Develop a positive relationship with the child’s family within the boundaries set by the organisation, and what may ‘suit’ the organisation. Have a home that is always neat, clean and tidy – always.
Realistically the role of foster carers is vast and the expectations are often idealistic.
What many consider to be the “good” carers are not able to manage the children displaying any behaviours at all and most have a preference for children under three years of age.
People experienced in carer recruitment and support often find the “best” carers are a little left of centre.
I would affectionately describe the best carers I have worked with over the years as “rough diamonds”.
Firstly, they would laugh and agree with being called “rough diamonds”. These are people who may not have excellent social graces and are not necessarily eloquent but can cut through the rhetoric spouted by organisations in 2 seconds flat. They wouldn’t win Home of the Year by Vogue Living, but do not freak out if a child puts a hole in a wall.
Their family is often a rag-tag bunch of lovable larrikins, people who welcome children with open arms and make them feel instantly part of something special.
They may have been through challenging times themselves growing up and know exactly what it feels like to be hurt, lost and broken and know what helped them work through those times.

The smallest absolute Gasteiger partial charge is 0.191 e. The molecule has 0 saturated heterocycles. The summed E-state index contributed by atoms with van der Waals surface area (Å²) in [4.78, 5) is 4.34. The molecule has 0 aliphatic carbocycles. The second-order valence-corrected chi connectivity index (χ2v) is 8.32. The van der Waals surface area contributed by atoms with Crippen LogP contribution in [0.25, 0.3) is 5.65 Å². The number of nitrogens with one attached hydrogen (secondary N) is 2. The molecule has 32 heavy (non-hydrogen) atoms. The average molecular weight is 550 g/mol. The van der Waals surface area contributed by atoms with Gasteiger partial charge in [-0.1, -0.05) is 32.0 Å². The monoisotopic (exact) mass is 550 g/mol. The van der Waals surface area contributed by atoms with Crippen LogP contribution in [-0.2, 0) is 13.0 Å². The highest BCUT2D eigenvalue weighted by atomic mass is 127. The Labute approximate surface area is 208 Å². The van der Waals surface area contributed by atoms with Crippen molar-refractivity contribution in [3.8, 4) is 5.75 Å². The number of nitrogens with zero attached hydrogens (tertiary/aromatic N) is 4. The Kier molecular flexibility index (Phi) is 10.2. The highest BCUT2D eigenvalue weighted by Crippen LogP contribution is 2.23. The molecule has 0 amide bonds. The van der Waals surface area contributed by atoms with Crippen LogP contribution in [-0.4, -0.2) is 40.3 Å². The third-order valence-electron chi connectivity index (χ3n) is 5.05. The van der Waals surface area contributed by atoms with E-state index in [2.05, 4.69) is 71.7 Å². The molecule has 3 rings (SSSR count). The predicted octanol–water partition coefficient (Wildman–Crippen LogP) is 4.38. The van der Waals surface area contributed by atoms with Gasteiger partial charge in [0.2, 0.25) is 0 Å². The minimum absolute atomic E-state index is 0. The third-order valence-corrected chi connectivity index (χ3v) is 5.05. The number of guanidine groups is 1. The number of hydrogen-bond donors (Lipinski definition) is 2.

They may become loud or emotional at meetings while advocating for the child because they are passionate and want that child to have everything they need, when they need it.
They may be rude to a caseworker or manager who is rude or disrespects them. They may welcome the child’s family to be part of theirs but will always assure children are kept safe.
Their house is clean but may have piles of washing to be folded, trinkets, achievements and photos from family displayed everywhere and children’s toys scattered from one end to the other. They complete their paperwork, when they get five minutes to themselves. They do their own research on issues that may affect the child in their care.